The children’s author on losing his father, turning 50 and his favourite book of all time
Owner of Dublin’s Gutter Bookshop Bob Johnston has worked in the book industry for 30 years. The shop is a previous winner of the British Book Awards Independent Bookshop of the Year title. He lives beside the sea with his artist husband Leon McAleenan, their dog Jessie and cat Molly.
What’s your earliest memory?
The time Mum let us bring our pet rabbit, Pipkin, into the lounge to play and he ate the stereo speaker wires. I was about five.
When and where were you happiest?
I’m always happiest when I’m lost in a book. Reading has always been my way of relaxing and escaping the world.
What is your biggest fear?
That I may have hurt other people through lack of consideration or thought.
What’s your least, and your most, attractive trait?
Least is a lack of patience with others. Most is my determination to never give up.
What trait do you deplore most in others?
A lack of consideration for others.
What’s the first thing you’d do if you were Taoiseach?
Build social housing. Everyone deserves to have a roof over their heads.
What’s your biggest insecurity?
That I’m not a good person, even though I try.
Who would you most like to go for a pint with?
My best mate, Mark. We grew up together and have shared a lifetime of experiences. We’ll both be turning 50 this summer, so we’re all spending a week together in the Outer Hebrides. I can’t wait.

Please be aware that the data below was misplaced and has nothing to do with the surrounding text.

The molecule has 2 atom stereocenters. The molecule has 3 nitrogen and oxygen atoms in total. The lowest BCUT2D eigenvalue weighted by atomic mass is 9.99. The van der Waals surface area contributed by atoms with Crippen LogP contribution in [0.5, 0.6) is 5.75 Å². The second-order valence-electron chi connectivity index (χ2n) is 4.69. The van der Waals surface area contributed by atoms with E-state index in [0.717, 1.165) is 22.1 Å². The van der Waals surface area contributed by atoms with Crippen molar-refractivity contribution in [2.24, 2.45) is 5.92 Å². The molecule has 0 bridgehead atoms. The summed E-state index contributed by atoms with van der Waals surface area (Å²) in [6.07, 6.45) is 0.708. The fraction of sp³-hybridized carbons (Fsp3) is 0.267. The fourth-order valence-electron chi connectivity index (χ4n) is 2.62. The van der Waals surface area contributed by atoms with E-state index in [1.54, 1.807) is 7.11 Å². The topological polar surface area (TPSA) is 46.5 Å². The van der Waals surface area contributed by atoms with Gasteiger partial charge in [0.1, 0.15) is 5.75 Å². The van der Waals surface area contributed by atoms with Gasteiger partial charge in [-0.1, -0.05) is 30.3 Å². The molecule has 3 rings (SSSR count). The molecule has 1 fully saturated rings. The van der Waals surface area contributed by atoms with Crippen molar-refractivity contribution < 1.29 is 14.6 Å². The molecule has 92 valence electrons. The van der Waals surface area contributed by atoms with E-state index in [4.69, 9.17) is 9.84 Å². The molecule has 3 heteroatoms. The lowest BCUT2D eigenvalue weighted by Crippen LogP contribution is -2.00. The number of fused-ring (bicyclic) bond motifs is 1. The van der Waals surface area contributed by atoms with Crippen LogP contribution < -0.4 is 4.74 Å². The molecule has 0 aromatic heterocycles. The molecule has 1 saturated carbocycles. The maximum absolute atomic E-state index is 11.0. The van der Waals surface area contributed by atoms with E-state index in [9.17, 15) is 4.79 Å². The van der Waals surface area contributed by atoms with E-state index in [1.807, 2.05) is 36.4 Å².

Which fictional character do you most identify with?
Piglet from Winnie-the-Pooh.
Favourite book of all time?
Breathing Lessons by Anne Tyler.
What is your most treasured possession?
Our little cottage. It’s also the most expensive thing I’ve ever owned, and the bank still owns most of it.
What’s your guiltiest pleasure?
Gingernut biscuits. Lots of them.
What was the inspiration for your first book?
The story was inspired by our wedding. I met my husband, Leon, in 2001, and after the historic Irish marriage equality referendum in 2015, we were finally able to get married in August 2016. Our beloved dog, Sasha (pictured), passed away last year, but lives on as the inspiration for the dog, Bear, in Our Big Day.
When did you last cry, and why?
I cry all the time, at least once a week. I heard Diamonds on the Soles of Her Shoes by Paul Simon on the radio and it reminded me of my dad, who played that album constantly back in the 1980s. Dad died suddenly from liver cancer six years ago and I still miss him all the time.
Who would play you in a film of your life?
Is there life after death?
No. Life is more than enough.
What’s the last TV show you binge-watched?
I am slowly working my way through Buffy the Vampire Slayer on Disney+.
What’s your favourite word?
What advice would you give your 18-year-old self?
That you’re gay and that’s okay.
If you could have a super power, what would it be?
To be a morning person. I’m in awe of anyone who can willingly get out of bed in the morning.
Next book to be read?
I am reading Gladys Mitchell’s classic crime series, The Mrs Bradley Mysteries. There are about 66 books and I’ve read 24.
What’s your most embarrassing moment?
I still cringe at the time I saw author and playwright Alan Bennett getting out of a taxi in London and said, “Oh, hello!” like he was an old friend, and he just looked at me in a quizzical fashion.
What’s the worst job you’ve ever done?
I worked in pottery factories in Stoke-on-Trent, and one job entailed standing by a hot kiln for eight hours a day continuously loading small, ceramic pegs into wooden boards. It’s how I imagine hell to be.
Tell us a secret...
Lots of gay men can’t dance and have no sense of fashion, myself included.
What song would you like played at your funeral?
Smalltown Boy by Bronski Beat. And I want everyone to dance to it.
Our Big Day by Bob Johnston and illustrated by Michael Emberley is available from O’Brien Press, €12.99